Stockholm: Three scientists who created the technology behind digital photography and helped link the world through fibre-optic networks shared the 2009 Nobel Prize in physics on Tuesday.

Digitizing light: The winners of the Nobel Prize in physics (from left) Charles Kao, Willard S. Boyle and George Smith. Reuters / Scanpix

Charles K. Kao was cited for his breakthrough involving the transmission of light in fibre optics while Willard S. Boyle and George E. Smith were honoured for inventing an imaging semiconductor circuit known as the CCD sensor.

The Royal Swedish Academy of Sciences said all three have US citizenship. Kao also holds British citizenship while Boyle is also Canadian.

The award’s 10 million kronor (Rs6.8 crore) purse will be split between the three, with Kao taking half and Boyle and Smith each getting one-fourth. The three also receive a diploma and an invitation to the prize ceremonies in Stockholm on 10 December.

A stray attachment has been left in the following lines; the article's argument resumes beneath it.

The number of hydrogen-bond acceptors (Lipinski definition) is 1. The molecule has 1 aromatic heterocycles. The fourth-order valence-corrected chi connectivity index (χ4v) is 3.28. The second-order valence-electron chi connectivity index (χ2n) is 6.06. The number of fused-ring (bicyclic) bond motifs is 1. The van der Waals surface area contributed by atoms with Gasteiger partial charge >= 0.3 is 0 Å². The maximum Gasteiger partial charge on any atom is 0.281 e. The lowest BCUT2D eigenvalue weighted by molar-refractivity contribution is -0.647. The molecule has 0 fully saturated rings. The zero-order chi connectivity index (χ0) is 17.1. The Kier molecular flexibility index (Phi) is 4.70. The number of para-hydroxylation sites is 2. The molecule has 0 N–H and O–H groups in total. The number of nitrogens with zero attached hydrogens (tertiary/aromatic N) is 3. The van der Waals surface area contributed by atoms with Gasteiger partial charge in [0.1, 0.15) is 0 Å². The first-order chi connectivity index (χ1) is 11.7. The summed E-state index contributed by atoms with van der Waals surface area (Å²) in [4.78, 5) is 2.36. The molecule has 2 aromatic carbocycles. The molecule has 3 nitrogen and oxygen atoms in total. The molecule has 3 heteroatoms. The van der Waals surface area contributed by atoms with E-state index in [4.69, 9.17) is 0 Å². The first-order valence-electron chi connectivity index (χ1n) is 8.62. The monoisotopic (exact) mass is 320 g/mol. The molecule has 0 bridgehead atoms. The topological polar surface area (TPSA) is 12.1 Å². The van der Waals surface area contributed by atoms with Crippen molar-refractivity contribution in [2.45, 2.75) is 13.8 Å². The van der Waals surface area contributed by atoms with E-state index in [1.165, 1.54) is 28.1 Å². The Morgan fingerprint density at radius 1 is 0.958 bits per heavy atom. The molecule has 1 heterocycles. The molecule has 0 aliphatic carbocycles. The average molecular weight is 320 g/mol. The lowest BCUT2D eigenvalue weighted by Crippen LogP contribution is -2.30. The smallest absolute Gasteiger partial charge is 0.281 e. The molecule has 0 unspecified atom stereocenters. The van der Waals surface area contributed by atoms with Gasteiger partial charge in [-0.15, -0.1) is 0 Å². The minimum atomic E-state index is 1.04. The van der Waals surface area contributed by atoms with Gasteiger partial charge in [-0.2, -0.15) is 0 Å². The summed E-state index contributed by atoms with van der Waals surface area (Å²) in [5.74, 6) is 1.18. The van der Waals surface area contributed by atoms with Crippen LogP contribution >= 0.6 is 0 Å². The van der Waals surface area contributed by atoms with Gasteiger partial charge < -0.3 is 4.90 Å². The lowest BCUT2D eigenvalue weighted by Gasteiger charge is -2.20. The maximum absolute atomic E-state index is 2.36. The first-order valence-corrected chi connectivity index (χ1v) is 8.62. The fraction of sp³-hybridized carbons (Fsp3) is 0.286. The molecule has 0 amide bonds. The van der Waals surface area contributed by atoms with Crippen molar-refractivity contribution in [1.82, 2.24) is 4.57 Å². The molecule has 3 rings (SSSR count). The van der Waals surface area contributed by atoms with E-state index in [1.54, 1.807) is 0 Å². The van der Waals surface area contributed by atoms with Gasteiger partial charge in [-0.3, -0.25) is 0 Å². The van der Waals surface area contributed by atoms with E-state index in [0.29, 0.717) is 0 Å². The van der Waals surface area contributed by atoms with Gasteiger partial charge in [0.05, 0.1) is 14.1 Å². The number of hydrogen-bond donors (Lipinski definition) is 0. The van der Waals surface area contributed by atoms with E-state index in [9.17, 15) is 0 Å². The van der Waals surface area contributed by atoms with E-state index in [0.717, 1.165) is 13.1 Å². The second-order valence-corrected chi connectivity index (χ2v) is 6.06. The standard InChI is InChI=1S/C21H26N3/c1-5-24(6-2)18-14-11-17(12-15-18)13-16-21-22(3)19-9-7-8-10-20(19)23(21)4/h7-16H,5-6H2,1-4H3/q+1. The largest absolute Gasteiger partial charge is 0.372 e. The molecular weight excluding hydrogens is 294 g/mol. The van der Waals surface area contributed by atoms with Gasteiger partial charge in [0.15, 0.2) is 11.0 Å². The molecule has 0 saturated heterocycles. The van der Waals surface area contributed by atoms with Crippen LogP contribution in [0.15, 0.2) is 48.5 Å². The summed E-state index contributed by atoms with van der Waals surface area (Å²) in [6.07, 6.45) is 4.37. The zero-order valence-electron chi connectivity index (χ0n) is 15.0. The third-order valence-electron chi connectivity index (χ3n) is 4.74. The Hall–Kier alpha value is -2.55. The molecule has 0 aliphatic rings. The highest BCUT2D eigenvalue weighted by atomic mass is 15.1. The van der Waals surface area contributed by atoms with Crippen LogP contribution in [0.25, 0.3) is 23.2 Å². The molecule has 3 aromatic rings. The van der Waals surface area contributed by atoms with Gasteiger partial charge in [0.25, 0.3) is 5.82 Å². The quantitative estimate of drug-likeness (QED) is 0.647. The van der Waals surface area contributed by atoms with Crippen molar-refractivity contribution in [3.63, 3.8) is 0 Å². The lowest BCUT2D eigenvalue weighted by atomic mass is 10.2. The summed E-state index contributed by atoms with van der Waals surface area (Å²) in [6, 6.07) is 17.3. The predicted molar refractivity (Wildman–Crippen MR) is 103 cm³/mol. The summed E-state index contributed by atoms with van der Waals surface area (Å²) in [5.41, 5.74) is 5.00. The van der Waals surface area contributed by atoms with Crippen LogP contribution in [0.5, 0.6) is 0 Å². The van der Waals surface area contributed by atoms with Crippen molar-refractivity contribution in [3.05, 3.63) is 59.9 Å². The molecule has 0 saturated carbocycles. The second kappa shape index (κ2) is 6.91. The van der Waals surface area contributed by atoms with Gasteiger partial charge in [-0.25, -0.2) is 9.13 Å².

Kao, who was born in Shanghai and is a British citizen, was cited for his 1966 discovery that showed how to transmit light over long distances through fibre-optic cables, which became the backbone of modern communication networks that carry phone calls and high-speed Internet data around the world.

“With a fibre of purest glass, it would be possible to transmit light signals over 100km, compared with only 20m for the fibres available in the 1960s," the citation said.

Boyle and Smith worked together to invent the charged-coupled device (CCD), the eye of the digital camera found in everything from the cheapest point-and-shoot to high-speed, delicate surgical instruments.

The citation said that Boyle and Smith “invented the first successful imaging technology using a digital sensor, a CCD". It said that technology builds on Albert Einstein’s discovery of the photoelectric effect, for which he was awarded the Nobel physics prize in 1921. The two men, working at Bell Laboratories in New Jersey, designed an image sensor that could transform light into a large number of image points, or pixels, in a short time. “It revolutionized photography, as light could now be captured electronically instead of on film," the Academy said.

The physics award is the second of the 2009 Nobel Prizes to be announced. On Monday, three American scientists shared the Nobel Prize in medicine for discovering a key mechanism in the genetic operations of cells, an insight that has inspired new lines of research into cancer.